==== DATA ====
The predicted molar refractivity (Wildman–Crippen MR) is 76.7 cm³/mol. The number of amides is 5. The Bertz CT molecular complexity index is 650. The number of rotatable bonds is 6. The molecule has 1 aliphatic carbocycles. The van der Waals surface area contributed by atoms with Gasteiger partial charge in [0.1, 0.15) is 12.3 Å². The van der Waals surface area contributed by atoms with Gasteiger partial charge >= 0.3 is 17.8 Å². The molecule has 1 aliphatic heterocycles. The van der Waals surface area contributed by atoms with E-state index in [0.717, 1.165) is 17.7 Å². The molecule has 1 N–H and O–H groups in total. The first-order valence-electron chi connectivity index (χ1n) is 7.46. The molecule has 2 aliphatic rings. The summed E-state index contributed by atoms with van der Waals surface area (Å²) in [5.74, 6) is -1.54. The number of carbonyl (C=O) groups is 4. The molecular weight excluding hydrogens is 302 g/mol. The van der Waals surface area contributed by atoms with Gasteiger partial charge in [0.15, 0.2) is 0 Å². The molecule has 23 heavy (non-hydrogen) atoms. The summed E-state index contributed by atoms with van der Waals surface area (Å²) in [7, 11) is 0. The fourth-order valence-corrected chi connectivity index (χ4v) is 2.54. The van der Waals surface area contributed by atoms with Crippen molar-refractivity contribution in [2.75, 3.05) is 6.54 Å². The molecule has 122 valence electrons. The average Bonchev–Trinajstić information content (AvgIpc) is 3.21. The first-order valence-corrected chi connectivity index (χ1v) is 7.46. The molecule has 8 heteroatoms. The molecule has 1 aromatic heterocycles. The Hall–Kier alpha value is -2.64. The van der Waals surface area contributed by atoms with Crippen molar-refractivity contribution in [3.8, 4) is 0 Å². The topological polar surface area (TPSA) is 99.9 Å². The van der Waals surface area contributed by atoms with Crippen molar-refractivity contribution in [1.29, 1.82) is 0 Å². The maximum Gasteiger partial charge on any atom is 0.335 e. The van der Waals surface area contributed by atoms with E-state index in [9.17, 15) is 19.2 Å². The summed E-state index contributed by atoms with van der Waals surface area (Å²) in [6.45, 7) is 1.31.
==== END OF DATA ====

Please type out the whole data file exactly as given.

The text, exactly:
The predicted molar refractivity (Wildman–Crippen MR) is 76.7 cm³/mol. The number of amides is 5. The Bertz CT molecular complexity index is 650. The number of rotatable bonds is 6. The molecule has 1 aliphatic carbocycles. The van der Waals surface area contributed by atoms with Gasteiger partial charge in [0.1, 0.15) is 12.3 Å². The van der Waals surface area contributed by atoms with Gasteiger partial charge >= 0.3 is 17.8 Å². The molecule has 1 aliphatic heterocycles. The van der Waals surface area contributed by atoms with E-state index in [0.717, 1.165) is 17.7 Å². The molecule has 1 N–H and O–H groups in total. The first-order valence-electron chi connectivity index (χ1n) is 7.46. The molecule has 2 aliphatic rings. The summed E-state index contributed by atoms with van der Waals surface area (Å²) in [5.74, 6) is -1.54. The number of carbonyl (C=O) groups is 4. The molecular weight excluding hydrogens is 302 g/mol. The van der Waals surface area contributed by atoms with Gasteiger partial charge in [0.15, 0.2) is 0 Å². The molecule has 23 heavy (non-hydrogen) atoms. The summed E-state index contributed by atoms with van der Waals surface area (Å²) in [7, 11) is 0. The fourth-order valence-corrected chi connectivity index (χ4v) is 2.54. The van der Waals surface area contributed by atoms with Crippen molar-refractivity contribution in [2.75, 3.05) is 6.54 Å². The molecule has 122 valence electrons. The average Bonchev–Trinajstić information content (AvgIpc) is 3.21. The first-order valence-corrected chi connectivity index (χ1v) is 7.46. The molecule has 8 heteroatoms. The molecule has 1 aromatic heterocycles. The Hall–Kier alpha value is -2.64. The van der Waals surface area contributed by atoms with Crippen molar-refractivity contribution in [3.8, 4) is 0 Å². The topological polar surface area (TPSA) is 99.9 Å². The van der Waals surface area contributed by atoms with Crippen molar-refractivity contribution in [1.29, 1.82) is 0 Å². The maximum Gasteiger partial charge on any atom is 0.335 e. The van der Waals surface area contributed by atoms with E-state index in [9.17, 15) is 19.2 Å². The summed E-state index contributed by atoms with van der Waals surface area (Å²) in [6.45, 7) is 1.31.